New Titles for Super Bowl Competitors

By Rhino5103
Feb. 06, 2017

First of all, wow. Football history was made last night, and we should all appreciate the fact that we were alive to witness it. Arguably the greatest Super Bowl ever played, number 51 was one for the books, literally. It was the first Super Bowl to go into overtime, where the Patriots won in walk-off fashion by a score of 34-28 over the Falcons. Brady didn't score the final touchdown, but he was the hero. His heroics somehow brought his team back from a 25 point deficit. In addition to being historic, the game also provided some defining moments in the careers of some players and coaches. As the season ends in dramatic fashion, let's see the new personas that these men will now embrace.

Tom Brady: "Greatest quarterback of all time."
There is absolutely no argument anymore. Joe Montana was the biggest argument against him for the longest time, but this ring for Tom's thumb is the tipping point. You can throw any name in the argument, Elway, Manning, Unitas, Young, Marino, none of them stack up to what Brady has done. His 43 completions for 466 yards and 2 touchdowns in the game make the argument clear as well. Brady is also 4th currently in all time passing yards with 61,582. Even as old as he is, Brady has shown no signs of slowing down. The all time record, held by his old rival Peyton Manning with 71,940, could be within reach if his ridiculously productive play keeps up. Either way, Brady has the numbers and the hardware to be considered the greatest to ever sling the pigskin.

Bill Belichick: "Greatest coach of all time."
This one is far more cemented than Brady's. Yes, Vince Lombardi changed the game. Yes, George Halas, John Madden, and Don Shula were legends. But look at what Belichick has done in New England. His halftime adjustments won his team a Super Bowl last night. The epitome of student of the game, Belichick is constantly expanding his repertoire and learning from his mistakes. He's posted above a 70% win percentage in both the regular season and playoffs in his 17 years with the Patriots. He is unmatched. The man knows how to win a football game. For years to come, every up-and-coming coach will be regarded as "the next Belichick" and said coaches will be honored for the comparison. He's the best ever, and still has quite a few potential years left on the sideline if he wants to. He could easily add to his legacy.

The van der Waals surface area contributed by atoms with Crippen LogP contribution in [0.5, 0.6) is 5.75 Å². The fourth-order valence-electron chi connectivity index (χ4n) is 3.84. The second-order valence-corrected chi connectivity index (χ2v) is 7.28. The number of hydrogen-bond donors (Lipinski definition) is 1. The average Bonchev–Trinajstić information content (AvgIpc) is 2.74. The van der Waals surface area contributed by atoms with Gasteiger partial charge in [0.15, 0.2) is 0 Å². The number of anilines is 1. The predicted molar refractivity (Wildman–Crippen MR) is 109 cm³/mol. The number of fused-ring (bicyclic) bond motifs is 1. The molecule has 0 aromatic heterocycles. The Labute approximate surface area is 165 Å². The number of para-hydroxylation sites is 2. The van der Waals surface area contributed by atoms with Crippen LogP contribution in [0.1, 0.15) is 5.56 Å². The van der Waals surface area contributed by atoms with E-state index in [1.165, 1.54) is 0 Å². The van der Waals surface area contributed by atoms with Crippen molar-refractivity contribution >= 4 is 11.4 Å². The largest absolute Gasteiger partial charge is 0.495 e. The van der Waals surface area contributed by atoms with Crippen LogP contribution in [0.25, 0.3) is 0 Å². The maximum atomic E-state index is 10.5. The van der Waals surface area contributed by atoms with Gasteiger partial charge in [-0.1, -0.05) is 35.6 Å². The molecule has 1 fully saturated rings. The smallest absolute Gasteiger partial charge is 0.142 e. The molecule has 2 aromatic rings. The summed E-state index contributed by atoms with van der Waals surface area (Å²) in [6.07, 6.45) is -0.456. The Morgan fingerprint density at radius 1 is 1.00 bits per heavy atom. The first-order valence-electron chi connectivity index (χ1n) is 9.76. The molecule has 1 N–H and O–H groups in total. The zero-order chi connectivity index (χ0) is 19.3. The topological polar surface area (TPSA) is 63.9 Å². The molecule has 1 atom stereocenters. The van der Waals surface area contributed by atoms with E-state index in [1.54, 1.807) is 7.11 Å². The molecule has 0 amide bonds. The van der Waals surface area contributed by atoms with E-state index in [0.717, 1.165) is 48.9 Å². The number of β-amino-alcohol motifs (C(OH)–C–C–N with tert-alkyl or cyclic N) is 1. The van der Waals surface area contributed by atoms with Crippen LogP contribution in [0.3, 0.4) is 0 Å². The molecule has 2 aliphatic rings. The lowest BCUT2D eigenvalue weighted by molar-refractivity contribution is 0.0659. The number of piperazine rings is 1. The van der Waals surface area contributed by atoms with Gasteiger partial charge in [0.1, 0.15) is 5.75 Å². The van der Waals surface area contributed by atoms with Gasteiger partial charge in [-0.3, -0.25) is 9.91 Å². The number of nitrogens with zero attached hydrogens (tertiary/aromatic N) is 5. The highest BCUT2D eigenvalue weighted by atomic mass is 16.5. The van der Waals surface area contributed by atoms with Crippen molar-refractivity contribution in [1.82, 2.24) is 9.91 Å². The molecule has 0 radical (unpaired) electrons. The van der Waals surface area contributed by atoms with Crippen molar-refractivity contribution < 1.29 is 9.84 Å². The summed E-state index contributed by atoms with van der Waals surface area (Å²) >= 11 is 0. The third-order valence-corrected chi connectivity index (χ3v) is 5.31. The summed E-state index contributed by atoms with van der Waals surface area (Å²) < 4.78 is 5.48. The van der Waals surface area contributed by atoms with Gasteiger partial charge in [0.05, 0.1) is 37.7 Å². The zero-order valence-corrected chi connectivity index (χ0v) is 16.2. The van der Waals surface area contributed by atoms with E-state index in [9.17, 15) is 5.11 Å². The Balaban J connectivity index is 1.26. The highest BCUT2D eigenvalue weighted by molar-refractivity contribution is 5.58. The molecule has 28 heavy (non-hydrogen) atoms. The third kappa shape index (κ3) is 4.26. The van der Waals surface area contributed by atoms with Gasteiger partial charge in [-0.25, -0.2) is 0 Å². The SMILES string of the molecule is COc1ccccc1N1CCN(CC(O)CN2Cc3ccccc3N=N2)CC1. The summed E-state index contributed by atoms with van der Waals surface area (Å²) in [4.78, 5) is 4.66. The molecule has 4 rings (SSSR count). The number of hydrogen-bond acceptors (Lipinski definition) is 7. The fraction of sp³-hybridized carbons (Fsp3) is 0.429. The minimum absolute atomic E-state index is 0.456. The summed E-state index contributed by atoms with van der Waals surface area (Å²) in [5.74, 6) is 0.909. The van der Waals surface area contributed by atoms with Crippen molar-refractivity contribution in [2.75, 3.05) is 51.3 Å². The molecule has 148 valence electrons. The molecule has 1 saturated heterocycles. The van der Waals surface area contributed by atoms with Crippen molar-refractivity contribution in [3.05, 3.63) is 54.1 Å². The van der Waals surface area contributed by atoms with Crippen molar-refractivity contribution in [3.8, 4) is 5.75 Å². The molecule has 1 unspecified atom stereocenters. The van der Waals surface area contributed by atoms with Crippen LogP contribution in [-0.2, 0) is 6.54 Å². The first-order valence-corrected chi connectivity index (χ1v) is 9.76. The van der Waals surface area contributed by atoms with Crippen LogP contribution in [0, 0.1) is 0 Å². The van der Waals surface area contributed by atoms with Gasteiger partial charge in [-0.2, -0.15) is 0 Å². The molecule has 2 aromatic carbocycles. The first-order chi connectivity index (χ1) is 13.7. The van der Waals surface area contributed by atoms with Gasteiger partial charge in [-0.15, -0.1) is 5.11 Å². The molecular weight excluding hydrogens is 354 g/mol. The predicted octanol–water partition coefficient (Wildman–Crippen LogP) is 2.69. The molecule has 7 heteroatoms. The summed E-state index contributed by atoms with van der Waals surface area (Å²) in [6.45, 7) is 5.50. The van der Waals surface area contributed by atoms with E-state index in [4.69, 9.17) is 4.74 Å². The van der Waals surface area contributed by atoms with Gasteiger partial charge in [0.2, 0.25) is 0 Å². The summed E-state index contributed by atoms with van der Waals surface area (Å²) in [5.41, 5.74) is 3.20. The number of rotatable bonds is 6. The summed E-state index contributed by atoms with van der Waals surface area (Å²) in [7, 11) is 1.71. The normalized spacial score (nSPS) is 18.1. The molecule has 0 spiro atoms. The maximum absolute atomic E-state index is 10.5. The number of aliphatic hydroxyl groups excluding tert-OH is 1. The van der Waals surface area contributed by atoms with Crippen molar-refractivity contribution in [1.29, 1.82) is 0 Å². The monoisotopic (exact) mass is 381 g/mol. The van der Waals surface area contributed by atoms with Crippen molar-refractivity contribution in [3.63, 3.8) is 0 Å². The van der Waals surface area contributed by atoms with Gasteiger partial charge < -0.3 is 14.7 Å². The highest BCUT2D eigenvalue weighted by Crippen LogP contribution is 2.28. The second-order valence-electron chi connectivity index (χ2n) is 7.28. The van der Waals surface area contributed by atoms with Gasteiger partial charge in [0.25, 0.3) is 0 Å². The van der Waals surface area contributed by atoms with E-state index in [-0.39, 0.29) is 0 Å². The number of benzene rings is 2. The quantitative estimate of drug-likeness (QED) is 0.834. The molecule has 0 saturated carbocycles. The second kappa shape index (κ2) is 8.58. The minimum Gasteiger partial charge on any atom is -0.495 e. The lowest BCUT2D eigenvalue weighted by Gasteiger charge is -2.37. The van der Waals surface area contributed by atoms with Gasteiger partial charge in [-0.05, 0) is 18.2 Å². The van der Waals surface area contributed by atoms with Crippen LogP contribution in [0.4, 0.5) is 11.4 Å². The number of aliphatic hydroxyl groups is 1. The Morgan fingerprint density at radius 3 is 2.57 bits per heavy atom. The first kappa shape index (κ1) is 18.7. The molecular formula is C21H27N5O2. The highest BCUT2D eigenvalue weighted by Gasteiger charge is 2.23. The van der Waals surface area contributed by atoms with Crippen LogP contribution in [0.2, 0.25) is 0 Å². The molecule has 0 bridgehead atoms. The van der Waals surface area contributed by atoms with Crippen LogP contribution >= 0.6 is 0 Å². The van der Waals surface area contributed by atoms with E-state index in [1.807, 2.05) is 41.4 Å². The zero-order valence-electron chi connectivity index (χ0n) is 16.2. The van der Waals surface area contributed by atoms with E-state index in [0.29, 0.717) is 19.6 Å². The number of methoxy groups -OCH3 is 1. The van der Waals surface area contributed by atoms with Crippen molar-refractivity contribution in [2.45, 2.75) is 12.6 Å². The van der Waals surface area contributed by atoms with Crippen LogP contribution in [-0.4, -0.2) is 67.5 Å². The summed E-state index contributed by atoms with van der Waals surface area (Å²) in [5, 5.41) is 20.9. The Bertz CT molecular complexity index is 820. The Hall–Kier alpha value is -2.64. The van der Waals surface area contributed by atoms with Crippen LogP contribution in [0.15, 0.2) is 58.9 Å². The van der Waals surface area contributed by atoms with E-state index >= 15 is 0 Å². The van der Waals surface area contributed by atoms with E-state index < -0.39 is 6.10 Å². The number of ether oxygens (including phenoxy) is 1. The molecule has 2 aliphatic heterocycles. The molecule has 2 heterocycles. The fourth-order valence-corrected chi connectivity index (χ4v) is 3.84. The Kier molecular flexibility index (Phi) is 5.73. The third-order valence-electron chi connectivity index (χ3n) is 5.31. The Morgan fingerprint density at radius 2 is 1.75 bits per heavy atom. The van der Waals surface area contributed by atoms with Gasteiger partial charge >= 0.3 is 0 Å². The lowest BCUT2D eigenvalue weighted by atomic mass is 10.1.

Matt Ryan: "Elite Quarterback"
Did Matty Ice get the win? No. Did everyone think he would until about halfway into the 4th quarter? Yes. While victory may have eluded Ryan this time, this season has proven that he is in the upper echelon of active quarterbacks. He is officially in the same conversation as Brady, Brees, Rodgers, and R
oethlisberger. This season may not have yielded a Lombardi trophy, but it did bring Ryan the Offensive Player of the Year and MVP awards. Hurling 4,944 is quite the feat. An even better feat is throwing for more than 4,500 yards every year since 2012. Matt Ryan can sling the pigskin with the best of them. Will he ever be a Super Bowl champion? Will he be in the Hall of Fame some day? Only time will tell. For now, all we know about the 31 year old is that he should be considered elite. 

Devonta Freeman: "One of the best running backs in the league."
Though on the losing side of the Super Bowl, Devonta Freeman can take a lot of positives away from last night. He opened some eyes with his tenacious play. He ran hard every time he touched the ball. He posted 75 yards on 11 carries and one touchdown. He also caught 2 passes for 46 yards. While most would argue that he shouldn't be in the conversation of best running back, you have to remember the offensive system the Falcons run. Kyle Shanahan's offense is completely quarterback oriented. It is fine-tuned for Matt Ryan. The offense is a mix of bubble screens, slants, play action, and deep bombs. The entire structure of the scheme is to use the running back as a decoy and a receiving option. Yet, the 3rd year man out of Florida State has put up 1,000 yards rushing his past two seasons. While Ezekiel Elliot is exulted for his 1,631 yards this season, he did so with 95 more carries than Freeman, who put up 1,079. Freeman was extremely productive on the carries he received. In addition to being a ground threat, he fits the Falcons scheme well with his hands. He caught for 462 yards and 2 scores this season. A deadly dual threat, Devonta Freeman is among the best running backs in the league. With a long career still ahead of him, he very well may become the best.

Josh McDaniels: "One Ballsy Dude." 
While this one isn't as serious as the others, it is still worth mentioning. When the Patriots were struggling to get any offensive production going in the middle of the third quarter, McDaniels called for a bubble screen to wide receiver (and former quarterback) Julian Edelman, who then slung the ball across the field to a well covered Dion Lewis. While the play was quite stupid and failed miserably, it took some guts to call in the Super Bowl when trailing by 25. Also, on the last play of regulation, he took another risk. His offense set up in what appeared to be a victory formation, an apparent kneel down was imminent to propel the game into overtime. However, this was not the case. Instead, McDaniels ran one of my favorite plays in all of football: The Annexation of Puerto Rico. A play almost as beautiful as it's name, The Annexation of Puerto Rico involves a direct snap to a running back in the back field, where said running back sprints behind a wall of blockers while all other backs run the opposite direction to cause distraction and confusion. Again, the play failed and the game went to overtime. While none of the gutsy plays he called worked, props to Josh McDaniels for not caring about what happens and calling what he wants.